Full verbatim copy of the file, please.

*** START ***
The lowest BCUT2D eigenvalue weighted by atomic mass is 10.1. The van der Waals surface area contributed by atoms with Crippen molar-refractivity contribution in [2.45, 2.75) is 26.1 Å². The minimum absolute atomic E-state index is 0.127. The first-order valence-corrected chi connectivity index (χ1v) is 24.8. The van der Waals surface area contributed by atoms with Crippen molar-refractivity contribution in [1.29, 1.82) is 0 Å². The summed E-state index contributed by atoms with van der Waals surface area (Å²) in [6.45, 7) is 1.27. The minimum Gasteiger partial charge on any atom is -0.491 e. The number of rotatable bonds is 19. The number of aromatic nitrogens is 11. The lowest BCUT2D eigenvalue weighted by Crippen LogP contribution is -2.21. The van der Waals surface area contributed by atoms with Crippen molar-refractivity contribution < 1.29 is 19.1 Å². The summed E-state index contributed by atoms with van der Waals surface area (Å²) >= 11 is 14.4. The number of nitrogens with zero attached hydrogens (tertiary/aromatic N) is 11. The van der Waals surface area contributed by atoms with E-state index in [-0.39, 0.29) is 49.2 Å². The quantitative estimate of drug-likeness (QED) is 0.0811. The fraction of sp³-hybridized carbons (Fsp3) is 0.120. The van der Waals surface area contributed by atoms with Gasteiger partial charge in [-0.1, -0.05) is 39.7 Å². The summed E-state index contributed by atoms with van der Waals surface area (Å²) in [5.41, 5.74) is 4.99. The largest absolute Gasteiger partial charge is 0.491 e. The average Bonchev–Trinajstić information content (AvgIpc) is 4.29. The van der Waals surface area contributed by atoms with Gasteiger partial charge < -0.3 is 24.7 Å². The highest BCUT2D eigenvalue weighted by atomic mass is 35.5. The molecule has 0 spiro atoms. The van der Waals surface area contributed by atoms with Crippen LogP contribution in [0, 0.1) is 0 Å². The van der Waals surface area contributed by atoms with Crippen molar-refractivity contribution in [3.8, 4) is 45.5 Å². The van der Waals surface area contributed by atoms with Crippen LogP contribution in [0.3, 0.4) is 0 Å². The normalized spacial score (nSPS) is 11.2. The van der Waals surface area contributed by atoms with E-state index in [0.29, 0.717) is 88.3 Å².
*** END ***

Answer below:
The lowest BCUT2D eigenvalue weighted by atomic mass is 10.1. The van der Waals surface area contributed by atoms with Crippen molar-refractivity contribution in [2.45, 2.75) is 26.1 Å². The minimum absolute atomic E-state index is 0.127. The first-order valence-corrected chi connectivity index (χ1v) is 24.8. The van der Waals surface area contributed by atoms with Crippen molar-refractivity contribution in [1.29, 1.82) is 0 Å². The summed E-state index contributed by atoms with van der Waals surface area (Å²) in [6.45, 7) is 1.27. The minimum Gasteiger partial charge on any atom is -0.491 e. The number of rotatable bonds is 19. The number of aromatic nitrogens is 11. The lowest BCUT2D eigenvalue weighted by Crippen LogP contribution is -2.21. The van der Waals surface area contributed by atoms with Crippen molar-refractivity contribution < 1.29 is 19.1 Å². The summed E-state index contributed by atoms with van der Waals surface area (Å²) >= 11 is 14.4. The number of nitrogens with zero attached hydrogens (tertiary/aromatic N) is 11. The van der Waals surface area contributed by atoms with E-state index in [-0.39, 0.29) is 49.2 Å². The quantitative estimate of drug-likeness (QED) is 0.0811. The fraction of sp³-hybridized carbons (Fsp3) is 0.120. The van der Waals surface area contributed by atoms with Gasteiger partial charge in [-0.1, -0.05) is 39.7 Å². The summed E-state index contributed by atoms with van der Waals surface area (Å²) in [5.41, 5.74) is 4.99. The largest absolute Gasteiger partial charge is 0.491 e. The average Bonchev–Trinajstić information content (AvgIpc) is 4.29. The van der Waals surface area contributed by atoms with Gasteiger partial charge < -0.3 is 24.7 Å². The highest BCUT2D eigenvalue weighted by atomic mass is 35.5. The molecule has 0 spiro atoms. The van der Waals surface area contributed by atoms with Crippen LogP contribution in [0, 0.1) is 0 Å². The van der Waals surface area contributed by atoms with Crippen molar-refractivity contribution in [3.8, 4) is 45.5 Å². The van der Waals surface area contributed by atoms with Crippen LogP contribution in [0.3, 0.4) is 0 Å². The normalized spacial score (nSPS) is 11.2. The van der Waals surface area contributed by atoms with E-state index in [0.29, 0.717) is 88.3 Å².